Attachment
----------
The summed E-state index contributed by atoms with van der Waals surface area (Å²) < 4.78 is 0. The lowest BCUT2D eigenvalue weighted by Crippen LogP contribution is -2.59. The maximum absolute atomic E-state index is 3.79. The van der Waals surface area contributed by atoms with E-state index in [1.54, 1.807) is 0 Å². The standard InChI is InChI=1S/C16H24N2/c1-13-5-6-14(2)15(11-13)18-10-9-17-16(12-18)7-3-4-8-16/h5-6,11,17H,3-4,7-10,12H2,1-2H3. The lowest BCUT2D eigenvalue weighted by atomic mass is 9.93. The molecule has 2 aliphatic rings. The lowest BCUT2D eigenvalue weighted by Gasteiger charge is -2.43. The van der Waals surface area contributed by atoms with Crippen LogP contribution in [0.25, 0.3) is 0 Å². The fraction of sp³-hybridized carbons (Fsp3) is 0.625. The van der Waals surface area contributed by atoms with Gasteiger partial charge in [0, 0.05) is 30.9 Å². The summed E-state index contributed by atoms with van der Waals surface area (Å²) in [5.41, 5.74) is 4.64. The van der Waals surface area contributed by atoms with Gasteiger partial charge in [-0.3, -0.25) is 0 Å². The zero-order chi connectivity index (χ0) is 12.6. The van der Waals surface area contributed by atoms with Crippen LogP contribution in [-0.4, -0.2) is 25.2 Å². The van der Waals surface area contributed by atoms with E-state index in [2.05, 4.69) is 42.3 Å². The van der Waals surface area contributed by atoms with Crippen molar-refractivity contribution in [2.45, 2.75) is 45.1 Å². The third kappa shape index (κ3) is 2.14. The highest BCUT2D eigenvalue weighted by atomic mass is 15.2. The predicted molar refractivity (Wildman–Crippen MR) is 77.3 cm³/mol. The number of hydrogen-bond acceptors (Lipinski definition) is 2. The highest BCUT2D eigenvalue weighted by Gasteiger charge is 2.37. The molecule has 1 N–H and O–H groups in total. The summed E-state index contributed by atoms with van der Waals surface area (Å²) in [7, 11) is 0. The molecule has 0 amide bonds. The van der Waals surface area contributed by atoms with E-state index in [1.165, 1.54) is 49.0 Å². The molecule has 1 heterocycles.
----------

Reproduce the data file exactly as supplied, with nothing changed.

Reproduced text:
The summed E-state index contributed by atoms with van der Waals surface area (Å²) < 4.78 is 0. The lowest BCUT2D eigenvalue weighted by Crippen LogP contribution is -2.59. The maximum absolute atomic E-state index is 3.79. The van der Waals surface area contributed by atoms with E-state index in [1.54, 1.807) is 0 Å². The standard InChI is InChI=1S/C16H24N2/c1-13-5-6-14(2)15(11-13)18-10-9-17-16(12-18)7-3-4-8-16/h5-6,11,17H,3-4,7-10,12H2,1-2H3. The lowest BCUT2D eigenvalue weighted by atomic mass is 9.93. The molecule has 2 aliphatic rings. The lowest BCUT2D eigenvalue weighted by Gasteiger charge is -2.43. The van der Waals surface area contributed by atoms with Crippen LogP contribution in [0.25, 0.3) is 0 Å². The fraction of sp³-hybridized carbons (Fsp3) is 0.625. The van der Waals surface area contributed by atoms with Gasteiger partial charge in [0, 0.05) is 30.9 Å². The summed E-state index contributed by atoms with van der Waals surface area (Å²) in [5.41, 5.74) is 4.64. The van der Waals surface area contributed by atoms with Gasteiger partial charge in [-0.3, -0.25) is 0 Å². The zero-order chi connectivity index (χ0) is 12.6. The van der Waals surface area contributed by atoms with Crippen LogP contribution in [-0.4, -0.2) is 25.2 Å². The van der Waals surface area contributed by atoms with E-state index in [2.05, 4.69) is 42.3 Å². The van der Waals surface area contributed by atoms with Crippen molar-refractivity contribution in [2.45, 2.75) is 45.1 Å². The third kappa shape index (κ3) is 2.14. The highest BCUT2D eigenvalue weighted by atomic mass is 15.2. The predicted molar refractivity (Wildman–Crippen MR) is 77.3 cm³/mol. The number of hydrogen-bond acceptors (Lipinski definition) is 2. The highest BCUT2D eigenvalue weighted by Gasteiger charge is 2.37. The molecule has 1 N–H and O–H groups in total. The summed E-state index contributed by atoms with van der Waals surface area (Å²) in [7, 11) is 0. The molecule has 0 amide bonds. The van der Waals surface area contributed by atoms with E-state index in [1.165, 1.54) is 49.0 Å². The molecule has 1 heterocycles.